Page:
Physical fitness in public schools


Physical activity in schools.

Over 12 million of kids and teenagers are obese or overweight. Physical fitness should be mandatory in public schools because if physical fitness is not required in public schools, then kids can have serious health problems. There are many benefits of exercise. For example, if you exercise you will have a healthier body, less fatigue, fewer sick days, weight control, and a longer and happier life. Exercise will lower obesity rates.

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Physical fitness is necessary in and outside of school. Kids who are obese are more likely to have apnea, a breathing problem or high cholesterol. Obesity also leads to skeletal problems, high blood pressure, diabetes, heart disease, and even asthma. Also, overweight children have very poor body image and a higher risk of bullying. More than 34% of the children in the USA, between the ages 2-19 are overweight or obese. Exercise has also been cut because children are spending their afternoons with video games, computers and also television. Most schools don’t even encourage exercise. Schools need to make gym as part of the school day.


Some oppose part of the school day being spent in physical education classes. They contend that time could be better spent in academic classes. They believe that this is one of the reasons why American students lag behind their foreign contemporaries. They believe that this is the reason for low test scores on standardized tests. Others point to the severe mental stress that a physical education class puts on some students who are not able to perform as their classmates. They are embarrassed, and their self-esteem suffers.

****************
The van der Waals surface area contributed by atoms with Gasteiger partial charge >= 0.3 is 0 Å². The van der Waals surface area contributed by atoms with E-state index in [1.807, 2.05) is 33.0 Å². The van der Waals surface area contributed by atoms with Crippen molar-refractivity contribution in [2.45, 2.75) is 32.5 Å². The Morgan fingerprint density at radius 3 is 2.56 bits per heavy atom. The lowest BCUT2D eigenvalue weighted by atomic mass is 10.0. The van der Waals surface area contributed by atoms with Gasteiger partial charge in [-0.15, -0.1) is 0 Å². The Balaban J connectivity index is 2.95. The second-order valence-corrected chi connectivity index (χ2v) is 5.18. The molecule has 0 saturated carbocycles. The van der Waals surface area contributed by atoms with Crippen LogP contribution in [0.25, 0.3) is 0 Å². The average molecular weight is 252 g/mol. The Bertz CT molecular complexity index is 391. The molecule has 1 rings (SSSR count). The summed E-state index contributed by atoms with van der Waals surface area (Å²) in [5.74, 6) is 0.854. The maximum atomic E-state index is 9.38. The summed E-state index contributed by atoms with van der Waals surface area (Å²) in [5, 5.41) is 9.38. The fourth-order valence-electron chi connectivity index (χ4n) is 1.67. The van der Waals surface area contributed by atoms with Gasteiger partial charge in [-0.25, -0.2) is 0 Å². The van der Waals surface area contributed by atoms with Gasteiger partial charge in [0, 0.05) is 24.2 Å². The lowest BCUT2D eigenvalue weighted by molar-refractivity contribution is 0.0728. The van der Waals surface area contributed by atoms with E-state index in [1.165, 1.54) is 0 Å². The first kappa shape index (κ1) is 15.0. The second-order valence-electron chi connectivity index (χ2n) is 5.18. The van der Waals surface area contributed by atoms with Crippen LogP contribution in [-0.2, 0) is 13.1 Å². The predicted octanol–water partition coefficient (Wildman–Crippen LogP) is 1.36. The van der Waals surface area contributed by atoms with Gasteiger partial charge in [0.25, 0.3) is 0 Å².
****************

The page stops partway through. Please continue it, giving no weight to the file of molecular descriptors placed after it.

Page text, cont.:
Physical activity should be required in public schools. If physical fitness is required there won’t be many health problems and obesity rates will reduce. Kids will not get bullied often and will have a much better body image. Kids will be more healthier.

Why is physical education so important to our young people?
Physical Activity and Kids Let's Move It!

Works Cited

Don, Nardo. Exercise. New York: Chelsea House, 1992. Print.

"Childhood Obsesity." Issues and Controversies. Facts On File News Services, 12 Feb. 2010. Web. 13 Mar. 2014.

"Depresion and Anxiety." University of Nebraska Medical Center, 2006. Web. 20 Mar. 2014.

"Guidelines for School and Community." Centers for Disease Control and Prevention. Centers of Disease Control, 7 Mar. 1997. Web. 19 Mar. 2014.